Protecting land held in trust
When land is held in trust it can be more difficult to ascertain your rights in regard to that land. The Property (Relationships) Act (“PRA”) applies to property owned by either or both parties to a relationship. The problem that arises with trust property is that it sits outside the relationship property pool, as it is owned by the trustees of the trust and not the parties. Fortunately there are ways to challenge trust ownership and attempt to bring property into the relationship pool. However, this can take time leaving property vulnerable.
What can you do to protect the land in the meantime?
Notices of interest against title
Section 42 of the PRA can be used to protect land which is held in trust. Section 42 allows a person who claims an interest in the land, whether held in trust or not, to lodge a notice on the title. The interest claimed must be by virtue of the PRA. The notice acts as a “stop” sign and prevents the land being sold or otherwise dealt with. It is essential that the person lodging the notice is or was the spouse, civil union partner or de facto partner of a person who either owns the land (the registered proprietor) or is otherwise entitled to or beneficially interested in the land.
Application of section 42
While s 42 can provide useful protection, the section does have its limitations which have been explored in the recent Court of Appeal case Heazlewood v Joie de Vivre Canterbury Limited. In that case the parties bought and sold investment properties. To facilitate their business ventures they used a number of trusts and companies. Neither party personally owned any significant property. When the parties separated there were a large number of properties held by trusts of which the wife was not a beneficiary. In an attempt to protect her interests and prevent the properties being sold the wife lodged s 42 notices. The notices were on the basis that she had an interest in the various pieces of land because:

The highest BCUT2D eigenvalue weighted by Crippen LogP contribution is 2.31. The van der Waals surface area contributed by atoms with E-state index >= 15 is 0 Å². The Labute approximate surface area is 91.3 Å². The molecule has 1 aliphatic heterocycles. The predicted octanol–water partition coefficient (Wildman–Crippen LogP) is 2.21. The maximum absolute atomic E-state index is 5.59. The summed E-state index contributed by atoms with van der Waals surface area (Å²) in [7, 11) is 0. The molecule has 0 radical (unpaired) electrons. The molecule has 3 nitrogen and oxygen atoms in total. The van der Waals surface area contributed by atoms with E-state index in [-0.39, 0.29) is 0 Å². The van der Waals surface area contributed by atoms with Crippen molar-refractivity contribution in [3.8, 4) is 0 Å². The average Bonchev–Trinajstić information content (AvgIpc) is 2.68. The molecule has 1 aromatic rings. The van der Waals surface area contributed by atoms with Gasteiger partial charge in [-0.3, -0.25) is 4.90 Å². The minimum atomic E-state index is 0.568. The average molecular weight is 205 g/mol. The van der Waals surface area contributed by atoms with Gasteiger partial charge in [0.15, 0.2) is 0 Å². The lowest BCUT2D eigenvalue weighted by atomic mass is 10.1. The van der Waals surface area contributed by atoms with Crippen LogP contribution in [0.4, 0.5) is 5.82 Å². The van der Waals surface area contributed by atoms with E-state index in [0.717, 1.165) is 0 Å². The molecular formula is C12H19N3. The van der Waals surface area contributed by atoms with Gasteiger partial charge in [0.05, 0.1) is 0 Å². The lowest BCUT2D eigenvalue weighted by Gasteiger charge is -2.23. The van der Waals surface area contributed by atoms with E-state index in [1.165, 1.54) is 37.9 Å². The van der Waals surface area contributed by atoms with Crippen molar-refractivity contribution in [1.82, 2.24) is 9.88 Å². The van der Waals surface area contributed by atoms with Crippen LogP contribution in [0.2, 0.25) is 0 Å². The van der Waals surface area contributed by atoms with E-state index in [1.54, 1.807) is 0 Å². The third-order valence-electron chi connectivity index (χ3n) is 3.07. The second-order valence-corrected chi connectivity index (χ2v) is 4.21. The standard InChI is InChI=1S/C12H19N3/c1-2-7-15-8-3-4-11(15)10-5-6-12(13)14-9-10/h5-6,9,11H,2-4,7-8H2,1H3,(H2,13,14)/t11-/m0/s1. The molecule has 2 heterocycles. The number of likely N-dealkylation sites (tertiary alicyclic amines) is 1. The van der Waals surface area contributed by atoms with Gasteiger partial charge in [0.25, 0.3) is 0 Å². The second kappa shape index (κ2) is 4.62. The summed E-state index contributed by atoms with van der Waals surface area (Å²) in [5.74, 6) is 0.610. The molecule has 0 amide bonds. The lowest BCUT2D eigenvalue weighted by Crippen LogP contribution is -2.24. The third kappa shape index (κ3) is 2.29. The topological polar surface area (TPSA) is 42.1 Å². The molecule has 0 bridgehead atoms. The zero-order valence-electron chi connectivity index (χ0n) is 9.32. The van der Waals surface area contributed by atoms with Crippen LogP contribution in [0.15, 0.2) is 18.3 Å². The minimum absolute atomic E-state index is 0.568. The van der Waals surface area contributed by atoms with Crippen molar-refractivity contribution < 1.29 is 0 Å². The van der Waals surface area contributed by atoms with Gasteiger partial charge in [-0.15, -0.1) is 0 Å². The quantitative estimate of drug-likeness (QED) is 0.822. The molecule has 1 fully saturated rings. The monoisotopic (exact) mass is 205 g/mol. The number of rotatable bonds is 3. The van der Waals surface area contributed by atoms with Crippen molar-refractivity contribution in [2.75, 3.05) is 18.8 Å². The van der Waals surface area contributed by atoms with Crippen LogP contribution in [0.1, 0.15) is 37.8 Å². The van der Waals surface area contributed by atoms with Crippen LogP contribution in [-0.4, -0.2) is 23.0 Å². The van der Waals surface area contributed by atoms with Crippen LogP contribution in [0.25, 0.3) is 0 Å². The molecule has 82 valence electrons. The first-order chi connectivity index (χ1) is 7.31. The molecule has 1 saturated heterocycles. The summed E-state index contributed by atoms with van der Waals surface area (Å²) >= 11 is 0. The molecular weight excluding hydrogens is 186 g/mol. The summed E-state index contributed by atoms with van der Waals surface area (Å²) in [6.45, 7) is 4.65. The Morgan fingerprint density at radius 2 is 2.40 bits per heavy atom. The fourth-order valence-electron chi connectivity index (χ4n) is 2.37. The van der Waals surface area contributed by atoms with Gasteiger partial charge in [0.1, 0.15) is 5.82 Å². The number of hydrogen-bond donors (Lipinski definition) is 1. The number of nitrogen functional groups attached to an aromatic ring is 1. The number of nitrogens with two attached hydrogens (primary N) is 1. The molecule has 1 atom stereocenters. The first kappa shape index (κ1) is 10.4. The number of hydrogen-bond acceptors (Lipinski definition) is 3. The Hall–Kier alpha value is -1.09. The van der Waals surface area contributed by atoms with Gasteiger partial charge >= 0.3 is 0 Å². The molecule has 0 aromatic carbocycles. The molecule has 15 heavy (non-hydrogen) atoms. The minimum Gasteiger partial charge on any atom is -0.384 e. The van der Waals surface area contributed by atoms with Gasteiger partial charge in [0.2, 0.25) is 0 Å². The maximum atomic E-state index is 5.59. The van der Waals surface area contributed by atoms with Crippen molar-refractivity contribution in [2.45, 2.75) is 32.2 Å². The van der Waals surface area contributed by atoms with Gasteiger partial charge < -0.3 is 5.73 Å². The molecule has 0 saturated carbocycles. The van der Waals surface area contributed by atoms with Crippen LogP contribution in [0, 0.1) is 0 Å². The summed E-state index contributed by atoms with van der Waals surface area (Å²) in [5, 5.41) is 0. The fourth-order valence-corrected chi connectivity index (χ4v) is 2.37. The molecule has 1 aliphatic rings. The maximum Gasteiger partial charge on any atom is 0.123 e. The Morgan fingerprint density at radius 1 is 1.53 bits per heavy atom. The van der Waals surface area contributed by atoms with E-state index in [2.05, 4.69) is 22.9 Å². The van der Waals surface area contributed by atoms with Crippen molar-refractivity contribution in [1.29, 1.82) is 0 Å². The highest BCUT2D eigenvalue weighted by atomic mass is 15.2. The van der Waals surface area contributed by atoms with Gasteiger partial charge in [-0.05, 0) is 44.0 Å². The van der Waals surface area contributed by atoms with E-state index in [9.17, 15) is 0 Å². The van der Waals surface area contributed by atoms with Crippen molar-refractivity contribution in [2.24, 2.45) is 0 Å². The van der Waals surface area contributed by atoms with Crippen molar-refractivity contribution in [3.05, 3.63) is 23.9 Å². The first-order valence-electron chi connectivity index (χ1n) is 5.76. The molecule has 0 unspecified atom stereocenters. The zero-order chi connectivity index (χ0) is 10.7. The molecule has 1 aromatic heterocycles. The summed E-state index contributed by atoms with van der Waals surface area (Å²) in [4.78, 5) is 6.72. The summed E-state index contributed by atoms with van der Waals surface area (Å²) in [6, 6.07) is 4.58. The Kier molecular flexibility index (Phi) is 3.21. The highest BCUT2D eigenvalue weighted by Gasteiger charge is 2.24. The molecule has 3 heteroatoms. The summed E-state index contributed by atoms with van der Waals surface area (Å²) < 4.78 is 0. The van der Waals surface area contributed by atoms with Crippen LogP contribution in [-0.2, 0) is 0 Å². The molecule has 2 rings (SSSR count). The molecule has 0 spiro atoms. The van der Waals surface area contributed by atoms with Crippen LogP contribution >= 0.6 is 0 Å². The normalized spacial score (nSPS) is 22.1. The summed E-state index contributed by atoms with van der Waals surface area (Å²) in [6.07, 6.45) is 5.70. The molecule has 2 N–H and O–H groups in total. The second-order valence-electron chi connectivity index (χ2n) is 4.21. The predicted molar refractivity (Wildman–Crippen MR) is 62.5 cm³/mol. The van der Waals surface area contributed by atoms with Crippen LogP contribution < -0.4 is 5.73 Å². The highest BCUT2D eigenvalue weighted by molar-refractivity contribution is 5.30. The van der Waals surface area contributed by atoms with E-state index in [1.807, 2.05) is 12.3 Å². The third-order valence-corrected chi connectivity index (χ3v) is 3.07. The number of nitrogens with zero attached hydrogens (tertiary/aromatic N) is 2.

- there was a constructive trust
- the trusts were a sham; and
- her husband was beneficially entitled to the properties.
The issue was whether the various interests alleged by the wife were sufficient in law to sustain the s 42 notices.
To make a successful argument of constructive trust the applicant must show they have made contributions, direct or indirect, to the property with the reasonable expectation that they would gain an interest, and that it is reasonable the respondent should expect to yield an interest. The wife argued she had made active contributions to the acquisition of the properties and that, although the trusts were created for tax purposes, they were also for the benefit of the parties, and therefore she expected to have an interest in the trust owned properties. The Court of Appeal agreed there was an arguable case that the properties were held on constructive trust for both parties, and that if the wife was successful in her constructive trust claim then she would have a claim in both her own right and to share in her husband’s share of the constructive trust under the PRA. Therefore, the Court found that s 42 notices were sustainable on the basis of a constructive trust argument.